Family Dollar Stores, Inc. (FDO) operates a chain of self-service retail discount stores primarily for low- and middle-income consumers in the United States. This dividend champion has paid dividends since 1976 and has managed to increase them for 38 years in a row.
The company’s latest dividend increase was announced in February 2014 when the Board of Directors approved a 19.10% increase in the quarterly dividend to 31 cents /share. The company’s peer group includes Dollar General (DG), Dollar Tree (DLTR), and Wal-Mart Stores (WMT).
Over the past decade this dividend growth stock has delivered an annualized total return of 6.60% to its shareholders.
The company has managed to deliver a 10.40% average increase in annual EPS over the past decade. Family Dollar is expected to earn $3.15 per share in 2014 and $3.51 per share in 2015. In comparison, the company earned $3.83/share in 2013.
Family Dollar has a record of consistent share repurchases. Between 2004 and 2014, the number of shares decreased from 172 million to 115 million.
The annual dividend payment has increased by 13.60% per year over the past decade, which is higher than the growth in EPS.
A 13.60% growth in distributions translates into the dividend payment doubling every five years on average. If we check the dividend history, going as far back as 1985, we could see that Family Dollar has actually managed to double dividends every six years on average.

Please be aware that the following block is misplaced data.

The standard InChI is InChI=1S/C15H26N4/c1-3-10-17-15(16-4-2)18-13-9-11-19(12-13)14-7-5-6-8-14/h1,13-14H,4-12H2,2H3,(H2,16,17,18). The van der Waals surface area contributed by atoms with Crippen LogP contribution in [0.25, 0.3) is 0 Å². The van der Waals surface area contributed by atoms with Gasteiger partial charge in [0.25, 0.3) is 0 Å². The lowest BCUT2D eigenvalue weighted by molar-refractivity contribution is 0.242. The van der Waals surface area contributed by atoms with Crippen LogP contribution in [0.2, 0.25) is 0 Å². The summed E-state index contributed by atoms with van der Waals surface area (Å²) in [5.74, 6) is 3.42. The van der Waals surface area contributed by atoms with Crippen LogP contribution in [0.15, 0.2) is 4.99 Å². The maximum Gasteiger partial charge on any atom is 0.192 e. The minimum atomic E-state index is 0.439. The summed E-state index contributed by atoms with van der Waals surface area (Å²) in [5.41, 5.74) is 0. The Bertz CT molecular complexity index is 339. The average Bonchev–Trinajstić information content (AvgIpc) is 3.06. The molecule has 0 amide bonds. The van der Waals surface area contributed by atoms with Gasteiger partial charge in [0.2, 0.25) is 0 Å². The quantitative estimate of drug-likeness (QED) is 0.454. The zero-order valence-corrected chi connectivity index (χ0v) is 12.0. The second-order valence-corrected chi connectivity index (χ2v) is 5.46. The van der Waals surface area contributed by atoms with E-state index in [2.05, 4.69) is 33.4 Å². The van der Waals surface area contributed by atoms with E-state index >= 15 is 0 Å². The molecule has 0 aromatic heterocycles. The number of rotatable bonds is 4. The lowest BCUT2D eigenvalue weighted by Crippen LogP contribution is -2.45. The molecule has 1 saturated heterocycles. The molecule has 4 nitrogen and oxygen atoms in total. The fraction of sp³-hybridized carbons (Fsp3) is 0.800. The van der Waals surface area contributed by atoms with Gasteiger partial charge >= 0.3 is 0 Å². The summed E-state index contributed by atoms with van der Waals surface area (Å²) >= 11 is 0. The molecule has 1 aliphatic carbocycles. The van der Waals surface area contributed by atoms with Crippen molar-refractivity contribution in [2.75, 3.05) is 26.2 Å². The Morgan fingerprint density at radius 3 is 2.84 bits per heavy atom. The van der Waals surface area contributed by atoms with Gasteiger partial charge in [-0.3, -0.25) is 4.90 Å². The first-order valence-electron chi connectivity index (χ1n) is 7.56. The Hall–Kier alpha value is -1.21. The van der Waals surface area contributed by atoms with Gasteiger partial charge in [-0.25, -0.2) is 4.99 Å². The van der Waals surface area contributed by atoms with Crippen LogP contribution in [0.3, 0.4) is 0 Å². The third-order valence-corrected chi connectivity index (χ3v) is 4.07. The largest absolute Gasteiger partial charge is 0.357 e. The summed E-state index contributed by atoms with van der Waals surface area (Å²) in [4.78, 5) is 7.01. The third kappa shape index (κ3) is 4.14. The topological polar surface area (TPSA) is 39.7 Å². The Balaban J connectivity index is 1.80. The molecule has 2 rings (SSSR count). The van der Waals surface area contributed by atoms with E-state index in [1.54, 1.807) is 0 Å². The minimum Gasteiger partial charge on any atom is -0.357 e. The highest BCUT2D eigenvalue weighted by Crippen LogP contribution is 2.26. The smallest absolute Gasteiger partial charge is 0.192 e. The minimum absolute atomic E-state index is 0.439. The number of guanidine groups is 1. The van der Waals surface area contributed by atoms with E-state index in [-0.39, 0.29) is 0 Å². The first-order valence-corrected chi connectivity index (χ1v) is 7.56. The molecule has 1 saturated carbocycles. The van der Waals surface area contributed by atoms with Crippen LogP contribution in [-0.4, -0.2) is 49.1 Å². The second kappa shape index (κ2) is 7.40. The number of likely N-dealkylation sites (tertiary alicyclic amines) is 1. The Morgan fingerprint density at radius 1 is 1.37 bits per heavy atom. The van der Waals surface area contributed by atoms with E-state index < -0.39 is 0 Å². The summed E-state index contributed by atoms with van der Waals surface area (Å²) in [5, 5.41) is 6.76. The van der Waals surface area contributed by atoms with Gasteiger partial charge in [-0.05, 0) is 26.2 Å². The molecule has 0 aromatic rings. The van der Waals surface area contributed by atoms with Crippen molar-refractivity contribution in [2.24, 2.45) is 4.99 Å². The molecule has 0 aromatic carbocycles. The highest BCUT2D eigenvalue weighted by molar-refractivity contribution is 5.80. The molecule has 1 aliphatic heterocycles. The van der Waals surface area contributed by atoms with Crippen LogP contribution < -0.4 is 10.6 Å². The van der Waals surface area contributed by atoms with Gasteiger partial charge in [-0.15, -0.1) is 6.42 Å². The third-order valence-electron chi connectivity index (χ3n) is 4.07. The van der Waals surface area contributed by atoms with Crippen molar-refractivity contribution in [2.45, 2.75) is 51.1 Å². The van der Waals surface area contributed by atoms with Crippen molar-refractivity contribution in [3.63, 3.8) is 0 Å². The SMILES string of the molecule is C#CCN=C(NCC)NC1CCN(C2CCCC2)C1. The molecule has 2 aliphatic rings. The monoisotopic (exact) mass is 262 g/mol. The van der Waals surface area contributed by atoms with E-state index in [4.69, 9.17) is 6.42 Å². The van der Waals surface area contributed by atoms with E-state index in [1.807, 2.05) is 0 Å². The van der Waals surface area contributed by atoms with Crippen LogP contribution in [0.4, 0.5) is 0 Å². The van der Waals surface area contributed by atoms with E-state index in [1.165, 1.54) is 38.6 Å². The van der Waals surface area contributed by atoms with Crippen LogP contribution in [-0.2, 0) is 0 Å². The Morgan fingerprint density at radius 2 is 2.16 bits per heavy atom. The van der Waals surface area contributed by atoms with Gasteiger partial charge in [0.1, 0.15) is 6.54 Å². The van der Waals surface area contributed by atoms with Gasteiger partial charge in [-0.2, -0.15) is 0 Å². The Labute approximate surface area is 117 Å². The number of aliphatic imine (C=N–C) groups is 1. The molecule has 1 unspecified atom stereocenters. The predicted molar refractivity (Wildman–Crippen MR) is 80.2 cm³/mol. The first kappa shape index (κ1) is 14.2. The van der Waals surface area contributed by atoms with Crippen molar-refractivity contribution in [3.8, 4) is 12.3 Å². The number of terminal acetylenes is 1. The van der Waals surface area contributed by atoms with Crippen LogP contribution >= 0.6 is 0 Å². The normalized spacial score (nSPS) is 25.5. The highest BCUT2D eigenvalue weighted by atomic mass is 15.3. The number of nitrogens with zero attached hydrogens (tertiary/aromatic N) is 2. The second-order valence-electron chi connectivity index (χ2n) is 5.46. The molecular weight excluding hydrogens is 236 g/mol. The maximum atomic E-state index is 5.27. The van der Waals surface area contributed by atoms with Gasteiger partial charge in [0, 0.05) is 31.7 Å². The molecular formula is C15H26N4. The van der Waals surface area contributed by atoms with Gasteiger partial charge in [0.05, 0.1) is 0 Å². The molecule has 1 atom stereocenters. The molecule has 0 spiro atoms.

The dividend payout ratio has increased slightly from 21% in 2004 to under 25% by 2013. A lower payout is always a plus, since it leaves room for consistent dividend growth minimizing the impact of short-term fluctuations in earnings.
The return on equity has been on a rise from 19.70% in 2004 to 30.60% in 2013. Rather than focus on absolute values for this indicator, I generally want to see at least a stable return on equity over time.
Currently, the stock is attractively valued, as it trades at a forward P/E of 17.10 and yields 2.20%. For the first six years of my dividend growth journey, I used Family Dollar as an example of a good company which was always above my buy price. Now, I would view it as a buy on dips below $50/share. However, I think growth is slowing down, there will be new pressures on the sector. As a result, I might only add there if I am out of other ideas at the time cash is available for investment.
Full Disclosure: Long FDO, WMT
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